Feeling all the Feelings: Vulnerability

Photo by  Molly Belle  on  Unsplash

Photo by Molly Belle on Unsplash

Words by Jen Woodward

Vulnerability is the birthplace of love, belonging, joy, courage, empathy and creativity
— Brené Brown

Vulnerability. A word that denotes helplessness, passivity and sensitivity. A state in which we are exposed, perhaps even a state where harm could be done to us. All too frequently this word is used to imply weakness. Perhaps someone frail and isolated comes to mind, or a person sobbing or tearful, someone expressing emotions. It is often a word used to describe the feminine, whether that’s someone identifying as a woman or a man condemned for being ‘weak’.

For those that have a non-fearful impression of vulnerability, for those that are able to embrace it, for those that show up despite knowing they may fail - being vulnerable can change everything. Perhaps it’s time to let go of those unhelpful connotations and redefine what vulnerability means.

 I’ve mentioned the amazing Brené Brown, before, she has researched and written about vulnerability, defining it as “uncertainty, risk and emotional exposure.” She has a Ted Talk and a show on Netflix – Brené Brown: The Call To Courage, as well as several books. She is definitely worth a listen, and a read.

Vulnerability is a necessary component to achieving a deeper and more fulfilling life.

Take for example, a relationship between two people. For this relationship to go deeper, either platonically or romantically, both people need to be able to be vulnerable at times. They need to share some of their more personal thoughts and experiences, to expose themselves. This allows the other person to accept them for who they really are, despite their flaws, because of them even!

There is, of course, an element of determination needed for this. The oxford dictionary defines being vulnerable as potentially exposing yourself to harm. There is a certain degree of risk to opening yourself up. You step into the arena and you will fail sometimes, but this provides the opportunity for learning and growth. With this risk comes the opportunity to succeed too, without taking a risk it’s difficult to attain what you want. Ask yourself some questions to try and figure out areas in your life which need a little more work.

What makes you feel fearful?

Are there relationships in your life you would like to take to the next level?

Do you go through life presenting a façade, a false self, in order to protect yourself and stop people seeing the underlying vulnerability?

What areas of your life feel stuck or closed off?

Are you feeling lost? 

With those areas of your life in mind that may need some extra work, here are four things we can learn from Brené Brown.

1. Vulnerability is not a weakness, in fact it’s a measure of courage

To expose ourselves takes a huge amount of bravery. In everything we do, fear and criticism will always be there. Fear is a restrictive force, it prevents us from stepping out of our comfort zone. Because fear and criticism will always be there, it’s necessary to show up anyway and move forward. And that takes some nerve.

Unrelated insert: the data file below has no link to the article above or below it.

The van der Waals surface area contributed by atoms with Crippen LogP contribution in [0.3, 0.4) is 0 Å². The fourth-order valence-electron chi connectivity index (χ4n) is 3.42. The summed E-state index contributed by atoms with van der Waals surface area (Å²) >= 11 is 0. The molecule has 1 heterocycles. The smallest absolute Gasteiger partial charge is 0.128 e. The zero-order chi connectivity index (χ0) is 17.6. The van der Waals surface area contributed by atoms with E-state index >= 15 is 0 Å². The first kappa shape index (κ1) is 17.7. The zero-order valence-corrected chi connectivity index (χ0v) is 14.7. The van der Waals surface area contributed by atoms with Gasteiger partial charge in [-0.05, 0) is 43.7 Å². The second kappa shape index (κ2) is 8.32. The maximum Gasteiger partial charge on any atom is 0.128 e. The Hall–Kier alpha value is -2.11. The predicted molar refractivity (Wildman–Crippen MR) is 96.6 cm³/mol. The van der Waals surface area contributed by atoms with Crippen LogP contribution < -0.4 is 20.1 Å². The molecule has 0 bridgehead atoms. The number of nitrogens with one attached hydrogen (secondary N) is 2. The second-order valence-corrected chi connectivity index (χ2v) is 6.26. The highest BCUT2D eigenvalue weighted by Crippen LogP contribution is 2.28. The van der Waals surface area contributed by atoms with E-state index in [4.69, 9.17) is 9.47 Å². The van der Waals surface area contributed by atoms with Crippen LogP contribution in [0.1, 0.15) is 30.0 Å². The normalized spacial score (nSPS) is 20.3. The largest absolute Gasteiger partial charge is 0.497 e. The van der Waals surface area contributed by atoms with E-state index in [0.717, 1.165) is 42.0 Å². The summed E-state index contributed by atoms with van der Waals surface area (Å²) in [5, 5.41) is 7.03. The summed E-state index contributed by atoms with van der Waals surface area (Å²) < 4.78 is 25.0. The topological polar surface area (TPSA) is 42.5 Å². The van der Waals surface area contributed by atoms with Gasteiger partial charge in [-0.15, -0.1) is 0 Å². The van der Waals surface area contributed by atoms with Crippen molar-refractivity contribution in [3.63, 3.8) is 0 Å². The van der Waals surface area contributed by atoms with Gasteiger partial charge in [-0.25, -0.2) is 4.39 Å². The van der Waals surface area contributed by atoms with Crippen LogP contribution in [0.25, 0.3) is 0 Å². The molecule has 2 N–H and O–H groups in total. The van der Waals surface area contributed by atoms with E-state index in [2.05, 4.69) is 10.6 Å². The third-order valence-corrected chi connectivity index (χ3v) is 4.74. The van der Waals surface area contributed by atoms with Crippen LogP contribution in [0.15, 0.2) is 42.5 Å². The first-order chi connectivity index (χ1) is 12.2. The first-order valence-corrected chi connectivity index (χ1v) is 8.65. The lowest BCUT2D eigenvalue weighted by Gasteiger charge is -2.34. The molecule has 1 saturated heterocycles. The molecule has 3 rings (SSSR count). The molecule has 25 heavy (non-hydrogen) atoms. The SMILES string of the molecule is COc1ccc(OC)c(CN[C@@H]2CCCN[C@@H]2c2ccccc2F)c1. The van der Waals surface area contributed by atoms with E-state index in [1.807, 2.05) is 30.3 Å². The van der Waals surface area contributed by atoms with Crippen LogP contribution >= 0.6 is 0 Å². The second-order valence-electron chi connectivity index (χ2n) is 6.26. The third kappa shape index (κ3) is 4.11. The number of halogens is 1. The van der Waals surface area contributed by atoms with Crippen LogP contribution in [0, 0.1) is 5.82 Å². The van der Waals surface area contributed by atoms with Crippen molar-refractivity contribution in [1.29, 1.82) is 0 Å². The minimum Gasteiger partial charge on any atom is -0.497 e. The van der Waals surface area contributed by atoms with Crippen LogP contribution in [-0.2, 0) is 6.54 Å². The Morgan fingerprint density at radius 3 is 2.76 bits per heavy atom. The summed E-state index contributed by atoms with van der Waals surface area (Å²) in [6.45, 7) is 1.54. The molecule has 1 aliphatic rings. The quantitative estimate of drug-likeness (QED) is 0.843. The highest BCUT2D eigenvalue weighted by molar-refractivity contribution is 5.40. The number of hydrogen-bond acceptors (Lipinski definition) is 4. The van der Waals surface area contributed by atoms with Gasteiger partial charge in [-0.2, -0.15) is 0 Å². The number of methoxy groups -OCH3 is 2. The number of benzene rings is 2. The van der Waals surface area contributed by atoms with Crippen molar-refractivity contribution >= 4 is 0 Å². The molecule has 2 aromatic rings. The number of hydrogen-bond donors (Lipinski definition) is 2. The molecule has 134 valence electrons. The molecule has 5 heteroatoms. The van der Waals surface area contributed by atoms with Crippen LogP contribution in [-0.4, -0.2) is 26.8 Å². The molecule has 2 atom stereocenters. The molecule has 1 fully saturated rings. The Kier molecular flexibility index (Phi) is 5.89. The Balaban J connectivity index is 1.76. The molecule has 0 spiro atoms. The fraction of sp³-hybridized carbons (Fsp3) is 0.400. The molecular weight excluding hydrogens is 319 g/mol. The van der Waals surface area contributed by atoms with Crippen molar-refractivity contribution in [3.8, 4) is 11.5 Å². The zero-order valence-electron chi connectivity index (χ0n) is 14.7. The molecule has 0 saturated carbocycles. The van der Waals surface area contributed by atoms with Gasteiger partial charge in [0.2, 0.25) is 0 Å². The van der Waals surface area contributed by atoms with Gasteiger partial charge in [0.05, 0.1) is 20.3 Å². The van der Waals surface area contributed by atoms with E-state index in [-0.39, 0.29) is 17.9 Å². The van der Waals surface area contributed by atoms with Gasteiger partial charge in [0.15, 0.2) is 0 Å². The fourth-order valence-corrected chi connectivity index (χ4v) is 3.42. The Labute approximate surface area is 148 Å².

2. Reflect on your emotions

Most of us have been taught our emotions are too much for others to bear. However, keeping our emotions in causes us pain and stress. Showing our feelings might be regarded as vulnerable but actually it takes true strength and courage to show others what we are feeling.

When we bottle up sadness or hurt it will burst out when we least want it to - in anger or panic attacks. Or, we internalise those emotions and they can begin to affect our self-esteem and even our physical health. Being vulnerable, showing and feeling those emotions will help you to move forward.

3. Making mistakes is ok

Don’t seek perfectionism, if we live and act perfectly we avoid pain, blame and shame. Being faultless is not about growth, improvement and personal achievement, it’s about avoidance. It’s important to make mistakes, this is where real learning comes from. The best we can do is to seek to be the best version of ourselves, despite our flaws. In turn, we can choose to only care about the opinions of those that love us, because of our flaws. You need to show those flaws to others to figure out who those people are. Embrace imperfection, firstly in yourself, and then in others.

4. Dare to be yourself

Many of us have been taught to shun our true selves, to hide or conform to what others and society expect from us. It takes courage and vulnerability to expose our thoughts, opinions and self to others. There may be judgement from some, but you will also have a much easier time finding your tribe. Brené Brown says “vulnerability is the birthplace of connection and the path to the feeling of worthiness”.

Things are changing, our society is beginning to understand and appreciate authenticity and individuality.

Your ability to be vulnerable can have immeasurable benefits, most of all, revealing elements of yourself that you may not be completely comfortable with allows other people to also share and expose themselves. This connection between people is, in my opinion, one of the biggest benefits of being vulnerable. Next time you’re talking to someone, share a little more than you normally would and see what happens.

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Jen Woodward is a psychodynamic therapist who works in London. You can find out more about Jen and her work over on her website.

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